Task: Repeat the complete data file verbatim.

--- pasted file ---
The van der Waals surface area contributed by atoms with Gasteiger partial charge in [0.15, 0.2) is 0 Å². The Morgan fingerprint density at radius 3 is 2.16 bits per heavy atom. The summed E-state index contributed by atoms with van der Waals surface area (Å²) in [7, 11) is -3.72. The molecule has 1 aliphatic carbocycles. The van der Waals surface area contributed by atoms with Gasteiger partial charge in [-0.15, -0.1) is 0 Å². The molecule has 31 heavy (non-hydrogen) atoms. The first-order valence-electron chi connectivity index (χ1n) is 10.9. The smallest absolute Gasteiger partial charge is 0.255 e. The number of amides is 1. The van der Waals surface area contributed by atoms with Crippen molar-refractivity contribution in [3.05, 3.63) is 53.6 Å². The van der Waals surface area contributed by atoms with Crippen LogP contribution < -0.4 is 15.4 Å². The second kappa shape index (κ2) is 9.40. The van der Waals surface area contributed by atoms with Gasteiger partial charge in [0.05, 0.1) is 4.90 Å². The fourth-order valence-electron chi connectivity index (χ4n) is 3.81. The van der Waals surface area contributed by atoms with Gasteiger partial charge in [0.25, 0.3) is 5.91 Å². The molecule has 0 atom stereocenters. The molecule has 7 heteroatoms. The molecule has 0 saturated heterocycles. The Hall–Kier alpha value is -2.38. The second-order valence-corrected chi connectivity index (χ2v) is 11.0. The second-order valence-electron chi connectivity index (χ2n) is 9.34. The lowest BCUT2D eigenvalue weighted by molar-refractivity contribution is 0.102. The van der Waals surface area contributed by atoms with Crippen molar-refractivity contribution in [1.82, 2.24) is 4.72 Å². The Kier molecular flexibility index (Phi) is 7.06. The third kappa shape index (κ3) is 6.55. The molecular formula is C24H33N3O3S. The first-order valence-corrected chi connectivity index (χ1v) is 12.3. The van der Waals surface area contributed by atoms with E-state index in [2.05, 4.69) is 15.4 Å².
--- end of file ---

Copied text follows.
The van der Waals surface area contributed by atoms with Gasteiger partial charge in [0.15, 0.2) is 0 Å². The Morgan fingerprint density at radius 3 is 2.16 bits per heavy atom. The summed E-state index contributed by atoms with van der Waals surface area (Å²) in [7, 11) is -3.72. The molecule has 1 aliphatic carbocycles. The van der Waals surface area contributed by atoms with Gasteiger partial charge in [-0.15, -0.1) is 0 Å². The molecule has 31 heavy (non-hydrogen) atoms. The first-order valence-electron chi connectivity index (χ1n) is 10.9. The smallest absolute Gasteiger partial charge is 0.255 e. The number of amides is 1. The van der Waals surface area contributed by atoms with Crippen molar-refractivity contribution in [3.05, 3.63) is 53.6 Å². The van der Waals surface area contributed by atoms with Crippen LogP contribution < -0.4 is 15.4 Å². The second kappa shape index (κ2) is 9.40. The van der Waals surface area contributed by atoms with Gasteiger partial charge in [0.05, 0.1) is 4.90 Å². The fourth-order valence-electron chi connectivity index (χ4n) is 3.81. The van der Waals surface area contributed by atoms with Gasteiger partial charge in [0.25, 0.3) is 5.91 Å². The molecule has 0 atom stereocenters. The molecule has 7 heteroatoms. The molecule has 0 saturated heterocycles. The Hall–Kier alpha value is -2.38. The second-order valence-corrected chi connectivity index (χ2v) is 11.0. The second-order valence-electron chi connectivity index (χ2n) is 9.34. The lowest BCUT2D eigenvalue weighted by molar-refractivity contribution is 0.102. The van der Waals surface area contributed by atoms with Crippen molar-refractivity contribution in [1.82, 2.24) is 4.72 Å². The Kier molecular flexibility index (Phi) is 7.06. The third kappa shape index (κ3) is 6.55. The molecular formula is C24H33N3O3S. The first-order valence-corrected chi connectivity index (χ1v) is 12.3. The van der Waals surface area contributed by atoms with E-state index in [2.05, 4.69) is 15.4 Å².